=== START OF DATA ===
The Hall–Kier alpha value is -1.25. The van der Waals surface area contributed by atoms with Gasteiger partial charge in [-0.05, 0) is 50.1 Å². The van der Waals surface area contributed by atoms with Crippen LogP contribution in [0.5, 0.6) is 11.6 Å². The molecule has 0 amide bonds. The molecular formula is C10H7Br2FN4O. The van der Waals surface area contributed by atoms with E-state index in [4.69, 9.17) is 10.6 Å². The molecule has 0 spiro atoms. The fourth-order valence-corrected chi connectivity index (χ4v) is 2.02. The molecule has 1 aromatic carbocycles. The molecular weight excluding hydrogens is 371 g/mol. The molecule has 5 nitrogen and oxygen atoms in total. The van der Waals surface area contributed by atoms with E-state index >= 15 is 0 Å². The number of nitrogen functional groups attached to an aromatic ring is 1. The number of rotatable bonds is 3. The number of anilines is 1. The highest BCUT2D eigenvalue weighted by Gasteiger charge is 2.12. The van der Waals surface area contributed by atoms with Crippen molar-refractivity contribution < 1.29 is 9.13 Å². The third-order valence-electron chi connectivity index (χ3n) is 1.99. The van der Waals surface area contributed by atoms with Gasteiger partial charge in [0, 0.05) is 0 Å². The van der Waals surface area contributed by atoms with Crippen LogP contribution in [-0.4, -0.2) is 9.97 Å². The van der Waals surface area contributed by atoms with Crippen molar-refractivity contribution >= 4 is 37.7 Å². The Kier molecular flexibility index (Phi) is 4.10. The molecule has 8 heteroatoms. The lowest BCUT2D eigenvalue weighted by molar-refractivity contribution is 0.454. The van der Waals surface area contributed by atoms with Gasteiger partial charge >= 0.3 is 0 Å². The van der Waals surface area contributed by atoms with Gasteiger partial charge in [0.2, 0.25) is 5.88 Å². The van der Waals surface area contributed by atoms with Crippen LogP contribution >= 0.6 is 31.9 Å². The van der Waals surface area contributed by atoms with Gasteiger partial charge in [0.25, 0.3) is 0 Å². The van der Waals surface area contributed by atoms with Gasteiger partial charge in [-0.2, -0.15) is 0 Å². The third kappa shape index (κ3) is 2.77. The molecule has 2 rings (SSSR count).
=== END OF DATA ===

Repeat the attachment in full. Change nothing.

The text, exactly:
The Hall–Kier alpha value is -1.25. The van der Waals surface area contributed by atoms with Gasteiger partial charge in [-0.05, 0) is 50.1 Å². The van der Waals surface area contributed by atoms with Crippen LogP contribution in [0.5, 0.6) is 11.6 Å². The molecule has 0 amide bonds. The molecular formula is C10H7Br2FN4O. The van der Waals surface area contributed by atoms with E-state index in [4.69, 9.17) is 10.6 Å². The molecule has 0 spiro atoms. The fourth-order valence-corrected chi connectivity index (χ4v) is 2.02. The molecule has 1 aromatic carbocycles. The molecular weight excluding hydrogens is 371 g/mol. The molecule has 5 nitrogen and oxygen atoms in total. The van der Waals surface area contributed by atoms with E-state index >= 15 is 0 Å². The number of nitrogen functional groups attached to an aromatic ring is 1. The number of rotatable bonds is 3. The number of anilines is 1. The highest BCUT2D eigenvalue weighted by Gasteiger charge is 2.12. The van der Waals surface area contributed by atoms with Crippen molar-refractivity contribution < 1.29 is 9.13 Å². The third-order valence-electron chi connectivity index (χ3n) is 1.99. The van der Waals surface area contributed by atoms with Gasteiger partial charge in [0, 0.05) is 0 Å². The van der Waals surface area contributed by atoms with Crippen LogP contribution in [-0.4, -0.2) is 9.97 Å². The van der Waals surface area contributed by atoms with Crippen molar-refractivity contribution >= 4 is 37.7 Å². The Kier molecular flexibility index (Phi) is 4.10. The molecule has 8 heteroatoms. The lowest BCUT2D eigenvalue weighted by molar-refractivity contribution is 0.454. The van der Waals surface area contributed by atoms with Gasteiger partial charge >= 0.3 is 0 Å². The van der Waals surface area contributed by atoms with Gasteiger partial charge in [0.2, 0.25) is 5.88 Å². The van der Waals surface area contributed by atoms with Crippen LogP contribution >= 0.6 is 31.9 Å². The van der Waals surface area contributed by atoms with Gasteiger partial charge in [0.25, 0.3) is 0 Å². The van der Waals surface area contributed by atoms with Gasteiger partial charge in [-0.2, -0.15) is 0 Å². The third kappa shape index (κ3) is 2.77. The molecule has 2 rings (SSSR count).